ARC EnsembleThe ARC (Artists of the Royal Conservatory) Ensemble is the chamber group in residence at the Royal Conservatory of Music (RCM) made up of senior faculty at the Glenn Gould School (GGS). They have won international acclaim and are particularly known for their imaginative and thematic programmes exploring music of the Holocaust.
Created in 2002 and directed by Simon Wynberg, the ensemble consists of eight musicians expanded as needed with GGS students and guest artists. In 2012 the core musicians were violinists Marie Bérard, Erika Raum, and Benjamin Bowman, violist Steven Dann, cellist Bryan Epperson, pianists Diane Werner and David Louie, and clarinetist Joaquin Valdepeñas. Other musicians who have played with ARC have included Mark Fewer and Atis Bankis (violins), Yosef Tamir (viola), David Hetherington (cello), and Joel Quarrington (bass). Conductors Marc Neikrug and Alain Trudel have appeared in series that the ARC has presented, and James Conlon has been named Honorary Chairman. Special guest artists have included pianist Leon Fleisher, author Yann Martel, and actor/director Saul Rubinek.
Programmes and Tours
In their inaugural season (2002-2003) ARC presented the Young (Richard) Strauss and Brothers in Brahms. In 2003-2004 Music Reborn, partnered with the ROM, featured works by composers who had suffered in the Holocaust. A major highlight was the lecture by Gottfried Wagner, musicologist/writer/director and founder of the Post-Holocaust Dialogue Group and the great -grandson of Hitler's preferred composer. Also that season A Green and Pleasant Land featured music by Britten, Elgar, Vaughan Williams and Rebecca Clarke, and poetry by John Masefield, A.E. Houseman and Christina Rossetti among others. Reelmusic explored chamber music by film composers (2005), and the music of Julius Röntgen was featured in Julius Who? Neglected Genius (2006).
In 2007-8, ARC presented Music in Exile, by composers whose careers were truncated by exile, death or Nazi persecution: Karl Amadeus Hartmann, Heinrich Kaminski, Alexander Tansman, Mieczyslaw Weinberg, Karl Weigl, Kurt Weill, and Alexander Zemlinsky among them.
Émigré Composers of the 1930's appeared in New York, Washington D.C., London (England), Budapest, Rome, and cities in Sweden, and Poland. It consisted of concerts, lectures, films and illustrated discussions in collaborations between the RCM and local institutions, and has revived lost or forgotten music. Also featured were composers Franz Reizenstein, Mátyás Seiber, Robert Kahn, Walther Braunfels who was half Jewish and risked remaining in Germany (String Quintet op 63), and Adolph Busch mainly remembered a violinist (String Sextet in G major Op 40). Although not Jewish, Busch was unsympathetic to the Nazi regime and emigrated to the USA where he and Rudolph Serkin founded the Marlborough Music School and Festival. ARC's 2010-11 season included Music in Exile for Toronto's Holocaust Education Week: Conscience and Accountability in the Third Reich.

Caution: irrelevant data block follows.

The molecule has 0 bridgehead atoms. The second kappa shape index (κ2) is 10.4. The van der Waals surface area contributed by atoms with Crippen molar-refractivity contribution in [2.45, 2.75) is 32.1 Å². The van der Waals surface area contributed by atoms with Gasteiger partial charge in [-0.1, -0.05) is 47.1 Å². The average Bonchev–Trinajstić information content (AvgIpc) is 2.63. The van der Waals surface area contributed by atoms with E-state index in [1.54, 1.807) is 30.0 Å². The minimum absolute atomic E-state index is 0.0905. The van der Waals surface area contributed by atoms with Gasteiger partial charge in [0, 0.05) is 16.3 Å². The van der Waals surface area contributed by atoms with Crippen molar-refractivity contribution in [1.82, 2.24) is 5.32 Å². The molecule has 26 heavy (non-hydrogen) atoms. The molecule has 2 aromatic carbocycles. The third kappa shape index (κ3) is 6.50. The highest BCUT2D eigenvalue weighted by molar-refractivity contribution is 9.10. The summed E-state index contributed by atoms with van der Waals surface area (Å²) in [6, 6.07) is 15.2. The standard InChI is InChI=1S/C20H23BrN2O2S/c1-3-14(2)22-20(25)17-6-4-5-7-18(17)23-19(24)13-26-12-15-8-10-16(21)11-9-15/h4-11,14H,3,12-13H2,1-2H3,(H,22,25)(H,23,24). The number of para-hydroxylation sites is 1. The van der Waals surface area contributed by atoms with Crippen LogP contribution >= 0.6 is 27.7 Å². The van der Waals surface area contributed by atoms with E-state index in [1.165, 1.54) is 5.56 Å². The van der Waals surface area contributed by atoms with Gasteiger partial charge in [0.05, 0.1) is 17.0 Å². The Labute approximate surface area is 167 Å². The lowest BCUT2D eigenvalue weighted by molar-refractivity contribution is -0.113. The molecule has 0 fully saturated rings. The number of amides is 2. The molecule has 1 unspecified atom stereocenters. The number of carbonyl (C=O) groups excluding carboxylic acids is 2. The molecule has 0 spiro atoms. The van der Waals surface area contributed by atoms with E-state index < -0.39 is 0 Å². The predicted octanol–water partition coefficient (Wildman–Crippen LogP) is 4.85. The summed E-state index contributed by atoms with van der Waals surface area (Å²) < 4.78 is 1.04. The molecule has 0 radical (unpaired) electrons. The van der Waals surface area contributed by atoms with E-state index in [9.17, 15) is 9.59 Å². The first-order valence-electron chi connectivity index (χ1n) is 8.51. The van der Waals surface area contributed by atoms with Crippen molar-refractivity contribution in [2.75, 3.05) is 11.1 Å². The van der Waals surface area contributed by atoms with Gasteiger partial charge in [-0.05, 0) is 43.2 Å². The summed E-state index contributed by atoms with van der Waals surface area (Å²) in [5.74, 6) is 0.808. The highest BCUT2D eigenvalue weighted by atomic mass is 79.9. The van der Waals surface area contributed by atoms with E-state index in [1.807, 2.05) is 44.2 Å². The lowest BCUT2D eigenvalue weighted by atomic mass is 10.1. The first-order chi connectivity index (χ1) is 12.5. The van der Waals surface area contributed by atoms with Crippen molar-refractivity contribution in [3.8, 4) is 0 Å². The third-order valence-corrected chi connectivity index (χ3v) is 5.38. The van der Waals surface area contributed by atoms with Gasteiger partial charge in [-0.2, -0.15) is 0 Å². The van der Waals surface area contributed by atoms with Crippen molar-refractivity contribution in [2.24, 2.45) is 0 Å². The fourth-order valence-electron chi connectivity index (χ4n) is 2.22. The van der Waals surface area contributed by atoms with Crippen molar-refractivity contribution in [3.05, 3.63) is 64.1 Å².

ARC's performances in Canada have included at the Vancouver Cultural Olympiad and Vancouver's Chutzpah Festival (2010). The ensemble has performed at Amsterdam's Concertgebouw, and toured Israel in 2011 where its members gave master classes at the Buchmann-Mehta Music Academy.
In September 2012, ARC performed and toured in Germany to acclaim. Among works on the program were Samuel Gardner's Hebrew Fantasy for Clarinet Quintet, Israeli composer Paul Ben- Haim's Clarinet Quintet Op 31a, and Polish composer Mieczyslaw Weinberg's Clarinet Sonata and Piano Quintet op 18.
ARC has recorded on RCA Red Seal, earning both Grammy and Juno nominations: Two Roads to Exile presents music by Walter Braunfels and Adolf Busch; Right Through the Bone that by Julius Röntgen. On the Threshold of Hope showcasing works by Shostakovich's protégé Miecyzslaw Weinberg, was recorded at Toronto's George Weston Hall (2006).
Beginning 2011 ARC has been represented in Europe by the prestigious agency Koncertdirektion Schmid.